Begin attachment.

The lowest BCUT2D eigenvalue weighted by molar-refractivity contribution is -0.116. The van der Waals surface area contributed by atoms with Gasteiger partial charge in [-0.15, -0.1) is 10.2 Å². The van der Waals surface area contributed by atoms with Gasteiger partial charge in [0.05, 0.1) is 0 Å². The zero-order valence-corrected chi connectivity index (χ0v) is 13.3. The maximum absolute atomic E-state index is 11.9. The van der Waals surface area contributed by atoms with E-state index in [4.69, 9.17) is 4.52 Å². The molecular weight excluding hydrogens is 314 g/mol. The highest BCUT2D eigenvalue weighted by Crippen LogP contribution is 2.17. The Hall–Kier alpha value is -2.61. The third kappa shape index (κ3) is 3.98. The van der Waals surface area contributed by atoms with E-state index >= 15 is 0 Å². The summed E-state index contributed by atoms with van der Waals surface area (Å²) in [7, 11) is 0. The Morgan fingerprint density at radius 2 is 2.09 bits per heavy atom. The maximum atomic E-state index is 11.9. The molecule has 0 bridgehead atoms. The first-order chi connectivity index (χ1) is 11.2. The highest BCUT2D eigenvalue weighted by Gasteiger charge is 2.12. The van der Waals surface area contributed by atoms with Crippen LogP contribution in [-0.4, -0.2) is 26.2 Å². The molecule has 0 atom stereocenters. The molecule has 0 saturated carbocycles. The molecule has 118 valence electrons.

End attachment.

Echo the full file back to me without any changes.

The lowest BCUT2D eigenvalue weighted by molar-refractivity contribution is -0.116. The van der Waals surface area contributed by atoms with Gasteiger partial charge in [-0.15, -0.1) is 10.2 Å². The van der Waals surface area contributed by atoms with Gasteiger partial charge in [0.05, 0.1) is 0 Å². The zero-order valence-corrected chi connectivity index (χ0v) is 13.3. The maximum absolute atomic E-state index is 11.9. The van der Waals surface area contributed by atoms with E-state index in [4.69, 9.17) is 4.52 Å². The molecular weight excluding hydrogens is 314 g/mol. The highest BCUT2D eigenvalue weighted by Crippen LogP contribution is 2.17. The Hall–Kier alpha value is -2.61. The third kappa shape index (κ3) is 3.98. The van der Waals surface area contributed by atoms with E-state index >= 15 is 0 Å². The summed E-state index contributed by atoms with van der Waals surface area (Å²) in [7, 11) is 0. The Morgan fingerprint density at radius 2 is 2.09 bits per heavy atom. The maximum atomic E-state index is 11.9. The molecule has 0 bridgehead atoms. The first-order chi connectivity index (χ1) is 11.2. The highest BCUT2D eigenvalue weighted by Gasteiger charge is 2.12. The van der Waals surface area contributed by atoms with Crippen LogP contribution in [-0.4, -0.2) is 26.2 Å². The molecule has 0 atom stereocenters. The molecule has 0 saturated carbocycles. The molecule has 118 valence electrons.